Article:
New Jersey Legislature’s Approval of Measure That Would Establish Needle-Exchange Programs in Six Cities ‘Significant Public Health Victory,’ Editorial Says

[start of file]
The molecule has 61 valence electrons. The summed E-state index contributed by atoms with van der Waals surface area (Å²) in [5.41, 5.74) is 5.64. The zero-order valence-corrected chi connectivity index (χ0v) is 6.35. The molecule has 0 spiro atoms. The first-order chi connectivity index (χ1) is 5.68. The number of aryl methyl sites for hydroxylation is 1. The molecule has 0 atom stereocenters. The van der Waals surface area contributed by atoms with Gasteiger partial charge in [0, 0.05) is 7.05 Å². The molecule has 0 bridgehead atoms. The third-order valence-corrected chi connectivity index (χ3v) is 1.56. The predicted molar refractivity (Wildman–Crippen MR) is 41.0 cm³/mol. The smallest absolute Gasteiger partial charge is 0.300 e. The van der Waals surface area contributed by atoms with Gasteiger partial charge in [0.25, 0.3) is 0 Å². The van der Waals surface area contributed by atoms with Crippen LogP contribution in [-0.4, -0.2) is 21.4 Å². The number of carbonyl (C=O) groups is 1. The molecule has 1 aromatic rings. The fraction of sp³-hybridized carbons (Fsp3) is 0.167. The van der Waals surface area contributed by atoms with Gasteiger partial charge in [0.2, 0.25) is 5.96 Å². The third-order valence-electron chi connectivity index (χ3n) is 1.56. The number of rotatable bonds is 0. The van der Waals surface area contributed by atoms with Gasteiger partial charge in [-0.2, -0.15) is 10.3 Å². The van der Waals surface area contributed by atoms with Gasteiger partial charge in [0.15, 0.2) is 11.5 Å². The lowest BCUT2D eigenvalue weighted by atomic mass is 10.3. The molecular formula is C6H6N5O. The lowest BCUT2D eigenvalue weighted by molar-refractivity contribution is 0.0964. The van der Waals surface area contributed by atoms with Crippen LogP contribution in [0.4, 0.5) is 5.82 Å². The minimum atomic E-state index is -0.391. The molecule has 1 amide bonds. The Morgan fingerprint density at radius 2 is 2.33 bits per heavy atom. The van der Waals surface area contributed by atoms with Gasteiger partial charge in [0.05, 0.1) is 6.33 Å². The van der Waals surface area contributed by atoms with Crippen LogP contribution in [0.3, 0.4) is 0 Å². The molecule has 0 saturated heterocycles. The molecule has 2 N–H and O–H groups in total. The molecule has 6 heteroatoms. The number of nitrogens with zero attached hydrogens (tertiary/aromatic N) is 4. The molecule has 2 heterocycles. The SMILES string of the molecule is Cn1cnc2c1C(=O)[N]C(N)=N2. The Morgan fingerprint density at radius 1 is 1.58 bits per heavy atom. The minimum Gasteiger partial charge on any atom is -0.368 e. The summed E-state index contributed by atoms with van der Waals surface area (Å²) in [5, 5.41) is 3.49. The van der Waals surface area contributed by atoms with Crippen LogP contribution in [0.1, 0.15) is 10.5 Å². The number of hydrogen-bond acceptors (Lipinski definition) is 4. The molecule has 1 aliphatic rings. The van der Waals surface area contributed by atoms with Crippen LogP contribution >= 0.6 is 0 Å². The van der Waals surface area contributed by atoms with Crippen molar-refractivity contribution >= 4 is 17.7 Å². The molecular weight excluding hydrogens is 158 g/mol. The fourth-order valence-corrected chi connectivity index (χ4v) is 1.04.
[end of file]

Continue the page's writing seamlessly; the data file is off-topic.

The approval by the New Jersey Legislature of a measure that would establish needle-exchange programs in six cities in an effort to curb the spread of HIV in the state is a "significant public health victory," a Bergen Record editorial says (Bergen Record, 12/13). The New Jersey Assembly and Senate on Monday voted 49-27 and 23-16, respectively, to approve a measure (S 494) that would establish needle-exchange programs in six cities and provide $10 million to drug treatment programs in the state. According to the New Jersey Department of Health and Senior Services, 14% of new HIV/AIDS cases in the state in 2005 were attributed to injection drug use. Needle-exchange programs in the U.S. are not federally funded and are opposed by the White House Office of National Drug Control Policy (Kaiser Daily HIV/AIDS Report, 12/12). "Lives will be saved as a result" of the Legislature's approval, the editorial says, adding, "It has taken more than a decade since a needle-exchange program was first proposed to get to this point." According to the Record, "years of research have allayed concerns" that needle-exchange programs "lead to increased drug use" or HIV cases. Needle-exchange programs "help to stop the spread" of HIV through injection drug use, "which means lower infection rates for the partners of addicts and their children," the editorial says, concluding that the effects of the measure "will be felt in the netherworld of drug addiction" (Bergen Record, 12/13).This is part of the KHN Morning Briefing, a summary of health policy coverage from major news organizations. Sign up for an email subscription.